Autumn leaves and chilly temps can herald more than migrating geese, camo gear, and Uggs. There are skin conditions which can erupt or worsen as the temperature and humidity drop and the skin dries out. Psoriasis is notorious for flaring during winter, presumably because of the paucity of ultraviolet light and the shorter days. Its milder causing, seborrheic dermatitis, which causes dandruff in the scalp, can cause the face to become red, scaly and itchy. Both of these conditions respond to a multitude of prescription treatments, especially with the advent of biologic drugs like Humira and Otezla. Now, cases of widespread, resistant psoriasis are rendered just a memory by internal medicines rather than topical creams.
In children and some adults, atopic dermatitis, or eczema, can be a bear to treat in the winter because skin, already, dry, becomes drier and inflamed. Although topical treatments are still the mainstay of treatment, a new internal medicine has shown the ability to control even the worst cases.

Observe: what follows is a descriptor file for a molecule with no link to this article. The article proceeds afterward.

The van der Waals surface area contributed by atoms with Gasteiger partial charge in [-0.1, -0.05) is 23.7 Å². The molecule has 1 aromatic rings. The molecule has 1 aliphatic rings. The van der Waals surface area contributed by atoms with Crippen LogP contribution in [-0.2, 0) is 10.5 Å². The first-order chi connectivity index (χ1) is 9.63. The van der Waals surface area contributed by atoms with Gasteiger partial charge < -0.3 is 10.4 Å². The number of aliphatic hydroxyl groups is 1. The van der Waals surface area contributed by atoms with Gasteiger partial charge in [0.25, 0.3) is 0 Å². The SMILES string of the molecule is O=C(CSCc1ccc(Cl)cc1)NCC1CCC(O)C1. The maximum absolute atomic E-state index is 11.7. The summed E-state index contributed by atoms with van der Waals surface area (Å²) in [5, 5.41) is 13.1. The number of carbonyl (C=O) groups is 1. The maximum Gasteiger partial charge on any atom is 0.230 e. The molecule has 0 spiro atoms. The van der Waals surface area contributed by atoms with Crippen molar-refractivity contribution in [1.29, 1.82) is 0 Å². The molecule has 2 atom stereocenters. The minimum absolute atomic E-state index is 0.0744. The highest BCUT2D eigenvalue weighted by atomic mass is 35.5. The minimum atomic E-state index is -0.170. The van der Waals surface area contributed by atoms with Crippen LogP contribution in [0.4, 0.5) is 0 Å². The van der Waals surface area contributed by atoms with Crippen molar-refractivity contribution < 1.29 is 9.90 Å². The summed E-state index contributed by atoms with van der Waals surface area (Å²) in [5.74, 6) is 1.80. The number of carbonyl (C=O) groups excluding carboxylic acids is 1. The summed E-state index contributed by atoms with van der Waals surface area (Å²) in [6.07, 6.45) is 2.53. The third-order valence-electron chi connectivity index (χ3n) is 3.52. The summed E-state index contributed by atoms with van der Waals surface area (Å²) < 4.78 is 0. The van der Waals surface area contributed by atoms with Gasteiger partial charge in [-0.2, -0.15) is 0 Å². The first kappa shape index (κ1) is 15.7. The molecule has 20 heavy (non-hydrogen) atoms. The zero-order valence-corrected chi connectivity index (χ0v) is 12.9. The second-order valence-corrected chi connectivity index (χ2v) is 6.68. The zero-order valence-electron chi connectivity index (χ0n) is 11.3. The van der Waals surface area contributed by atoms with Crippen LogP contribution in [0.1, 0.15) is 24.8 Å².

In all of the above conditions and in normal skin devoid of disease as well, cold, dry air combined with artificial heat saps the water from the skin leaving it cracked, scaly, and itchy. We now have incredibly potent moisturizers which turn the kin into a sponge rather than just coating it with oil. These products, many of which are OTC, deeply hydrate the skin and can prevent otherwise disabling cold weather maladies.
A little knowledge and an ounce of prevention go a long way in the winter!
Robert Benson, MD
American board Certified Dermatologist
Dermatological Surgeon and Cosmetic Surgeon